Beit Midrash

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16. The Laws of Reciting Birkat Ha-levana Joyously

Because of the lofty idea that the moon’s renewal represents, Birkat Ha-levana has been hallowed to the point that one who recites it is viewed as if he is greeting the Shekhina (Divine Presence).


Rabbi Eliezer Melamed

Av 16 5781

Because of the lofty idea that the moon’s renewal represents, Birkat Ha-levana has been hallowed to the point that one who recites it is viewed as if he is greeting the Shekhina (Divine Presence). Thus, in the academy of Rabbi Yishmael it was taught: “Were the people of Israel privileged to greet the presence of their heavenly Father only once a month (when reciting Birkat Ha-levana), it would have been sufficient for them” (San. 42a). Therefore, Abaye concluded that one must honor the berakha and recite it while standing (San. 42a.). One who finds it difficult to stand should lean on his cane or a friend and recite the berakha. And if leaning is too difficult, he may recite it while sitting.[21]

It is customary to honor the berakha by reciting it with a minyan. In the absence of a minyan, it is best to recite it in a group of three, but technically one may recite it alone. If one is concerned that if he puts off reciting the berakha until a minyan can be gathered he will forget to recite the berakha altogether, it is preferable not to wait, but to recite it alone (bhl 426:2, s.v. “ela”).

It is customary to go outside and recite the berakha under the open sky. After all, we learned above that Birkat Ha-levana is compared to greeting the Shekhina. Therefore, one should approach reciting this berakha as if one is going out to greet a king. One who is sick or concerned that he might catch a cold if he ventures outside may view the moon through a window and recite the berakha indoors (mb 426:21).

In order to honor the berakha, which entails an aspect of greeting the Shekhina, we are accustomed to reciting it immediately after Shabbat, when we are joyful and dressed nicely. However, if there is reason to be concerned that waiting until Motza’ei Shabbat will cause us to miss the opportunity to recite the berakha altogether, it is preferable to recite it on a weeknight (sa, Rema 426:2).

It is customary not to recite Birkat Ha-levana on Friday night, in order to avoid mingling the joy of Shabbat with that of Birkat Ha-levana. However, if there is reason to be concerned that one might not recite the berakha on time, he should recite it on Friday night (Rema 426:2, mb 426:12).

As we already learned, the moon alludes to Knesset Yisrael (the Assembly of Israel). Like a bride before God, Knesset Yisrael renews and purifies itself every month, just as a bride does for her husband. This strengthens the bond between Knesset Yisrael and God. And when all of the world’s flaws are remedied, everyone will recognize the special relationship that exists between Israel and God, as it says, “As a bridegroom rejoices over his bride, so will your God rejoice over you” (Yeshayahu 62:5). Therefore, a custom developed to dance and sing after Birkat Ha-levana. Along the same lines, there is a custom to rise on one’s toes slightly when saying, “Just as I leap toward You…” (Rema 426:2).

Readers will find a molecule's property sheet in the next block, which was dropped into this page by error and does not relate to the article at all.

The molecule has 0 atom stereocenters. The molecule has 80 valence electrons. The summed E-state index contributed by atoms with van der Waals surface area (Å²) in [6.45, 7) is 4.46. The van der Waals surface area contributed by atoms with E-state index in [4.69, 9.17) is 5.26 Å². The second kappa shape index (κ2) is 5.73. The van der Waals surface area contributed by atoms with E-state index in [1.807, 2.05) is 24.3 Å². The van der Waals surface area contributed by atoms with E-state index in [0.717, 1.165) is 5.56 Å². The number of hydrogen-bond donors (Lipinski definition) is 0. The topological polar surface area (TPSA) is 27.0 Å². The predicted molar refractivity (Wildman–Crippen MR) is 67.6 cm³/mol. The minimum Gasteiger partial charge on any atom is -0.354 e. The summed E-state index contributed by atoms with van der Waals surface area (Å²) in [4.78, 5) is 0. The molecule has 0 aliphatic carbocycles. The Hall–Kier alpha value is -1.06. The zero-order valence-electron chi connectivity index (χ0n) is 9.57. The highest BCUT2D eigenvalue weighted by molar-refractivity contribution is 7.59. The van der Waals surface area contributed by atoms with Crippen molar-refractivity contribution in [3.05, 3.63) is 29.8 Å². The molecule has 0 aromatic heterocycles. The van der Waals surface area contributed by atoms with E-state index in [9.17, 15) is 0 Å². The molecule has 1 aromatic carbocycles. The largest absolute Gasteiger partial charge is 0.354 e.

Since we must recite the berakha joyously, we do not recite it before Tisha Be-Av, when we are mourning the Temple’s destruction, or before Yom Kippur, due to the anxiety of the upcoming Day of Judgment. We do recite it, however, immediately after Yom Kippur, even though we have not yet eaten, because we are overjoyed to have had the privilege to stand before God in penitence. It is proper to postpone Kiddush Levana until the night after Tisha Be-Av, or until people have had a chance to eat and drink and leave their state of mourning (Rema 426:2). However, if it will be difficult to gather a minyan later on, a congregation may recite Birkat Ha-levana immediately after the fast is over (mb 426:11, sht 426:9; see also below 10:19).

Similarly, one who is sitting shiva should postpone reciting Birkat Ha-levana until after the shiva period is over, if possible, even if he will have to recite it alone, because he is grieving. If, however, he cannot postpone it, because shiva will end after the permissible time to recite the berakha, he should recite it even during his mourning period (mb 426:11, Kaf Ha-ĥayim 426:5; the latest time to recite the berakha will be elucidated below, section 18).

[21] sa 426:2; R. Akiva Eger, ad loc.; bhl, ad loc., end of s.v. “u-mevarekh me’umad”; Yalkut Yosef 426:11. (Ben Ish Ĥai, Year 2, Vayikra 23 states that it is proper to recite the berakha with one’s feet together, but the prevalent custom is not to do so.)

Reciting this berakha is like greeting the Shekhina because the Shekhina alludes to Knesset Yisrael (the Assembly of Israel), both of which are related to the attribute of God’s kingship. See also Maharal’s Ĥidushei Aggadot 3:158, which states that every initial renewal contains an aspect of greeting the Shekhina. bhl loc. cit. states that we recognize God’s greatness through the moon and stars; therefore, reciting this berakha is similar to greeting the Shekhina

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